Public health officials in Massachusetts are seeking organizations to set up centers where people can be monitored after using illicit drugs.
These planned "medical observation and monitoring services" would be staffed by nurses and other clinicians, who would monitor the clients' vital signs, administer oxygen, intravenous fluids, and the overdose-reversing drug naloxone if necessary, the Boston Globe reported Wednesday.
The clients will be able to remain anonymous and receive counseling, treatment for infections and wounds, and help with obtaining primary health care and addiction treatment.
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People will not be allowed to use drugs inside these centers, a marked difference from the concept of "safe consumption sites."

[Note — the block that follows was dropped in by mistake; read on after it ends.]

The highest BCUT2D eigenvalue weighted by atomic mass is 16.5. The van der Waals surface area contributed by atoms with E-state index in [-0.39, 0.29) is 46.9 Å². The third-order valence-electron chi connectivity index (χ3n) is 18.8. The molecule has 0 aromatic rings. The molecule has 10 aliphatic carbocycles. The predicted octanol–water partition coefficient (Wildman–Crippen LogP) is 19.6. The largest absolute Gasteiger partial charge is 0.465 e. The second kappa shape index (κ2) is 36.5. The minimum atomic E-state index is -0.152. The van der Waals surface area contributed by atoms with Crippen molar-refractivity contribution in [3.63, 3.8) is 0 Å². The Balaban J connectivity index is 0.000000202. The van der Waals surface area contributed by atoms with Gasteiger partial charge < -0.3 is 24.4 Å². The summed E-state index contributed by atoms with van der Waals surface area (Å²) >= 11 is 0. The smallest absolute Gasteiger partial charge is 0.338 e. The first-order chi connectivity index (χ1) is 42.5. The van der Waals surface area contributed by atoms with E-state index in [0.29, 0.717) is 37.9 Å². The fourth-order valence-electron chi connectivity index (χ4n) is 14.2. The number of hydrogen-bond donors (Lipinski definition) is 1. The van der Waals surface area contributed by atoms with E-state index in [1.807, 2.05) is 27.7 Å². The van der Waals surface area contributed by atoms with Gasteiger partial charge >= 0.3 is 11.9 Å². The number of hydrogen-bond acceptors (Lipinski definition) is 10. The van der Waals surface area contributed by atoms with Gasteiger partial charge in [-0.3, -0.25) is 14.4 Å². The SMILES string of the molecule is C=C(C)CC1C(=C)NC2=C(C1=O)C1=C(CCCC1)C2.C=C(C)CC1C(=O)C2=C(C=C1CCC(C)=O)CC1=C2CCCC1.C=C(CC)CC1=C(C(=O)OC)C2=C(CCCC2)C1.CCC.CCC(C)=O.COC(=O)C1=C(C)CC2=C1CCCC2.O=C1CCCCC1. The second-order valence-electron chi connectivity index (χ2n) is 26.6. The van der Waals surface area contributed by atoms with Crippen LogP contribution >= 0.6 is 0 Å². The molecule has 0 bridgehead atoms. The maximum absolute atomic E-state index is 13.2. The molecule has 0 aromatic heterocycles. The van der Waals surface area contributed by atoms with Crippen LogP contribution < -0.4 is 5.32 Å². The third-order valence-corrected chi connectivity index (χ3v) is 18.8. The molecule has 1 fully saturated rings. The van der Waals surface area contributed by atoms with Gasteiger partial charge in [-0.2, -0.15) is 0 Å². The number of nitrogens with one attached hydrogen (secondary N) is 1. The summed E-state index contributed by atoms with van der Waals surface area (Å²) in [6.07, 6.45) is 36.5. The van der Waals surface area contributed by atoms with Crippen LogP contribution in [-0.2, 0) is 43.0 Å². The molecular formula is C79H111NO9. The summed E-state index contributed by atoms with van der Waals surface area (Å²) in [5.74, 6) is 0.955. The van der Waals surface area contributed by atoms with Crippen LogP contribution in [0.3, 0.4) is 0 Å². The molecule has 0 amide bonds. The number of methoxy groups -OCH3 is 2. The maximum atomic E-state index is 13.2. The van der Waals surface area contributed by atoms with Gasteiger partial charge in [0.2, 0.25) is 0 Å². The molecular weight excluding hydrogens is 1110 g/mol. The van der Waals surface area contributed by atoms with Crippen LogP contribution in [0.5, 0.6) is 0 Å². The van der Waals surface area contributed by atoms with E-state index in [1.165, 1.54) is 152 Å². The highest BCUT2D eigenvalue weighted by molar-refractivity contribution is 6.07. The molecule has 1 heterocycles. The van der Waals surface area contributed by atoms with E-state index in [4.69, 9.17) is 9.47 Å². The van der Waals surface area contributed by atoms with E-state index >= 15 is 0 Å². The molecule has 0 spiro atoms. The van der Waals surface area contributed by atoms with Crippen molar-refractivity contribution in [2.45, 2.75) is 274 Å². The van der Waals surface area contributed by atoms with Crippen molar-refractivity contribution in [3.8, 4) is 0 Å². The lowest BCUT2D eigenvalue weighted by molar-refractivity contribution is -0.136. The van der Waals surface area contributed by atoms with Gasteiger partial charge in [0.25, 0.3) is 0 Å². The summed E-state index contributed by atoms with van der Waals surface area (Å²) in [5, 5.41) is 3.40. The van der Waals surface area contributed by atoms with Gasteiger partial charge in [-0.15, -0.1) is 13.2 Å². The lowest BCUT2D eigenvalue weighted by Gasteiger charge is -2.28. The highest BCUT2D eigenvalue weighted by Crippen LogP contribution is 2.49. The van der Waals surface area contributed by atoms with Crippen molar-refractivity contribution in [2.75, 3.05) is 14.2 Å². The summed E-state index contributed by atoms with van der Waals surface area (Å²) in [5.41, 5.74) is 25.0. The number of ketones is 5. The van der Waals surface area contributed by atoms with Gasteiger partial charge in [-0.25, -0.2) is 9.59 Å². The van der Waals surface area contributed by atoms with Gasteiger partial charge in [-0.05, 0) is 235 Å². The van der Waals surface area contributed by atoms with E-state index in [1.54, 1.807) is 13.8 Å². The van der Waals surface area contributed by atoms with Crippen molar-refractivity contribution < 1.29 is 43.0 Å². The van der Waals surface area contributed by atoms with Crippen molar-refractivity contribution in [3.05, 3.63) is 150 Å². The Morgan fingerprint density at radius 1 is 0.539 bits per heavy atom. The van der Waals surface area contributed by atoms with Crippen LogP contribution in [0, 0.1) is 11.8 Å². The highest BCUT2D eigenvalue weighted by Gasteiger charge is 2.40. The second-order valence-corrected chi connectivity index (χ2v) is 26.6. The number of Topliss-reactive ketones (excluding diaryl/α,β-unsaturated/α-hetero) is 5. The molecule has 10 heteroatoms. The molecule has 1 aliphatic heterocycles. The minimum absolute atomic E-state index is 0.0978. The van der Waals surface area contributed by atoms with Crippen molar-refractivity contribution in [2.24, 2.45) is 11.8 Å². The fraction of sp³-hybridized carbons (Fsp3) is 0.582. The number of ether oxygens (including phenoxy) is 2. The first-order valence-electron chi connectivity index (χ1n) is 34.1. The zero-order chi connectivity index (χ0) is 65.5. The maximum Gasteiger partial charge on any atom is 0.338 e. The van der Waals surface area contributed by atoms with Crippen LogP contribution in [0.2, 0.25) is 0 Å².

The state's Department of Public Health is seeking bids to create three to five monitoring sites. Each would serve five to 10 people who have taken too much of a sedative, such as heroin or fentanyl, or a stimulant, such as cocaine or methamphetamine. The site locations have not yet been determined.
The observation centers were part of a $5 million item in the state budget, which charges the public health department with promoting "harm reduction" to reduce the bad consequences of drug use.